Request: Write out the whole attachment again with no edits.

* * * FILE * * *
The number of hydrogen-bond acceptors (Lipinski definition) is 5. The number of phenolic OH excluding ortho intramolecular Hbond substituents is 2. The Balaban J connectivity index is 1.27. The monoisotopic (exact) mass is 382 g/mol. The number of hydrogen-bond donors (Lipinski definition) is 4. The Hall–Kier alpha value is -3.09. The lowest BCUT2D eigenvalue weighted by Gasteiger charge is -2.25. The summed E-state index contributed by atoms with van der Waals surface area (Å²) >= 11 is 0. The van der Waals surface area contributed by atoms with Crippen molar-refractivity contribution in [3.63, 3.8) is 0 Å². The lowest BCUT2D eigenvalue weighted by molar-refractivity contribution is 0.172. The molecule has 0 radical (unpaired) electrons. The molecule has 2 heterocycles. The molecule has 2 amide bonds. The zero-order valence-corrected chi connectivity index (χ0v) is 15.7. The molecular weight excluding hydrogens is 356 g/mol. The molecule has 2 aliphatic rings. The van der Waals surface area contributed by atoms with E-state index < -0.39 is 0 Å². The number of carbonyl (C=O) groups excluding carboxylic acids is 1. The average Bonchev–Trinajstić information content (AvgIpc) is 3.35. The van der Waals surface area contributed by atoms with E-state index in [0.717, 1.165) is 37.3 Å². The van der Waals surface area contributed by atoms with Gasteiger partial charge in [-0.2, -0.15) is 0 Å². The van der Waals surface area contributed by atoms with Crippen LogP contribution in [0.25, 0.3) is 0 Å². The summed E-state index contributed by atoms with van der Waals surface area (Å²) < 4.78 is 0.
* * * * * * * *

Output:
The number of hydrogen-bond acceptors (Lipinski definition) is 5. The number of phenolic OH excluding ortho intramolecular Hbond substituents is 2. The Balaban J connectivity index is 1.27. The monoisotopic (exact) mass is 382 g/mol. The number of hydrogen-bond donors (Lipinski definition) is 4. The Hall–Kier alpha value is -3.09. The lowest BCUT2D eigenvalue weighted by Gasteiger charge is -2.25. The summed E-state index contributed by atoms with van der Waals surface area (Å²) >= 11 is 0. The van der Waals surface area contributed by atoms with Crippen molar-refractivity contribution in [3.63, 3.8) is 0 Å². The lowest BCUT2D eigenvalue weighted by molar-refractivity contribution is 0.172. The molecule has 0 radical (unpaired) electrons. The molecule has 2 heterocycles. The molecule has 2 amide bonds. The zero-order valence-corrected chi connectivity index (χ0v) is 15.7. The molecular weight excluding hydrogens is 356 g/mol. The molecule has 2 aliphatic rings. The van der Waals surface area contributed by atoms with E-state index < -0.39 is 0 Å². The number of carbonyl (C=O) groups excluding carboxylic acids is 1. The average Bonchev–Trinajstić information content (AvgIpc) is 3.35. The van der Waals surface area contributed by atoms with E-state index in [0.717, 1.165) is 37.3 Å². The van der Waals surface area contributed by atoms with Gasteiger partial charge in [-0.2, -0.15) is 0 Å². The van der Waals surface area contributed by atoms with Crippen LogP contribution in [0.25, 0.3) is 0 Å². The summed E-state index contributed by atoms with van der Waals surface area (Å²) < 4.78 is 0.